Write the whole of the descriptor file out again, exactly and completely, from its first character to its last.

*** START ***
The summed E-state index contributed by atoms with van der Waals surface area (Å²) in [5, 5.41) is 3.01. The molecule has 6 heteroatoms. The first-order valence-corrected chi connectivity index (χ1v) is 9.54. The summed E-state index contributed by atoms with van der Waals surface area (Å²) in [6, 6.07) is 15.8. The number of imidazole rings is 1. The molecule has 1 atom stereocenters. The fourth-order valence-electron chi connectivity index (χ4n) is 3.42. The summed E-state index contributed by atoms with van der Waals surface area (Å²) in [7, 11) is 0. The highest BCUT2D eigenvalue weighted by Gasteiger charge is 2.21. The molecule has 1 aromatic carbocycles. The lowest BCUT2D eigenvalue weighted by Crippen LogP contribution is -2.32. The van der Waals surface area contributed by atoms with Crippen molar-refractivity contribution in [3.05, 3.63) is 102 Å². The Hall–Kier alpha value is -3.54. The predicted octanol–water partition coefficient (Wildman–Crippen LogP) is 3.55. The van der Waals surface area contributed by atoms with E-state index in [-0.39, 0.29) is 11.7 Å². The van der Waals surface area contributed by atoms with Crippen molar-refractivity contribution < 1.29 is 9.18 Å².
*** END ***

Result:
The summed E-state index contributed by atoms with van der Waals surface area (Å²) in [5, 5.41) is 3.01. The molecule has 6 heteroatoms. The first-order valence-corrected chi connectivity index (χ1v) is 9.54. The summed E-state index contributed by atoms with van der Waals surface area (Å²) in [6, 6.07) is 15.8. The number of imidazole rings is 1. The molecule has 1 atom stereocenters. The fourth-order valence-electron chi connectivity index (χ4n) is 3.42. The summed E-state index contributed by atoms with van der Waals surface area (Å²) in [7, 11) is 0. The highest BCUT2D eigenvalue weighted by Gasteiger charge is 2.21. The molecule has 1 aromatic carbocycles. The lowest BCUT2D eigenvalue weighted by Crippen LogP contribution is -2.32. The van der Waals surface area contributed by atoms with Crippen molar-refractivity contribution in [3.05, 3.63) is 102 Å². The Hall–Kier alpha value is -3.54. The predicted octanol–water partition coefficient (Wildman–Crippen LogP) is 3.55. The van der Waals surface area contributed by atoms with E-state index in [-0.39, 0.29) is 11.7 Å². The van der Waals surface area contributed by atoms with Crippen molar-refractivity contribution < 1.29 is 9.18 Å².